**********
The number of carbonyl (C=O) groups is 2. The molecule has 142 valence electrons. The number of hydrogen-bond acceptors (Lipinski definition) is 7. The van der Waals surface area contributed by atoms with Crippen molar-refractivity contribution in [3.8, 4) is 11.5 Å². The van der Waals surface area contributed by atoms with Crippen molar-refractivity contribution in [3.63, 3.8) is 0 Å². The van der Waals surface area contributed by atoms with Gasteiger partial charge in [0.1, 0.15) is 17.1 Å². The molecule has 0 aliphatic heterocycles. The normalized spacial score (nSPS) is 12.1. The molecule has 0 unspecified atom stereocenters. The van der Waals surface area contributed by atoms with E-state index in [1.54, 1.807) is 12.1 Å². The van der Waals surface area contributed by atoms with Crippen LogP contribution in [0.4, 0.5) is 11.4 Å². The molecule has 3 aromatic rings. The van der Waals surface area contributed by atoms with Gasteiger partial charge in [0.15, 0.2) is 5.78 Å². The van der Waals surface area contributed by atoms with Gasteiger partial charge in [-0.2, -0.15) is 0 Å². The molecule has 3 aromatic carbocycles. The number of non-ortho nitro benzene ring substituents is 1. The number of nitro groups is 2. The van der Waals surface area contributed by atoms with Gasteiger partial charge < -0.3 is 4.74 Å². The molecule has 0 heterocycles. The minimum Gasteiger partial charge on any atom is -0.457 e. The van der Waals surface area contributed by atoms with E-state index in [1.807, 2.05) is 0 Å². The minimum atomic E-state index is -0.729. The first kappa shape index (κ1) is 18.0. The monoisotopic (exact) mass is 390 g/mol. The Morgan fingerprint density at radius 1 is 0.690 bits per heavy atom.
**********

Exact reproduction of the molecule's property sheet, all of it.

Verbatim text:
The number of carbonyl (C=O) groups is 2. The molecule has 142 valence electrons. The number of hydrogen-bond acceptors (Lipinski definition) is 7. The van der Waals surface area contributed by atoms with Crippen molar-refractivity contribution in [3.8, 4) is 11.5 Å². The van der Waals surface area contributed by atoms with Crippen molar-refractivity contribution in [3.63, 3.8) is 0 Å². The van der Waals surface area contributed by atoms with Gasteiger partial charge in [0.1, 0.15) is 17.1 Å². The molecule has 0 aliphatic heterocycles. The normalized spacial score (nSPS) is 12.1. The molecule has 0 unspecified atom stereocenters. The van der Waals surface area contributed by atoms with E-state index in [1.54, 1.807) is 12.1 Å². The van der Waals surface area contributed by atoms with Crippen LogP contribution in [0.4, 0.5) is 11.4 Å². The molecule has 3 aromatic rings. The van der Waals surface area contributed by atoms with Gasteiger partial charge in [0.15, 0.2) is 5.78 Å². The van der Waals surface area contributed by atoms with Gasteiger partial charge in [-0.2, -0.15) is 0 Å². The molecule has 3 aromatic carbocycles. The number of non-ortho nitro benzene ring substituents is 1. The number of nitro groups is 2. The van der Waals surface area contributed by atoms with Gasteiger partial charge < -0.3 is 4.74 Å². The molecule has 0 heterocycles. The minimum Gasteiger partial charge on any atom is -0.457 e. The van der Waals surface area contributed by atoms with E-state index in [1.807, 2.05) is 0 Å². The minimum atomic E-state index is -0.729. The first kappa shape index (κ1) is 18.0. The monoisotopic (exact) mass is 390 g/mol. The Morgan fingerprint density at radius 1 is 0.690 bits per heavy atom.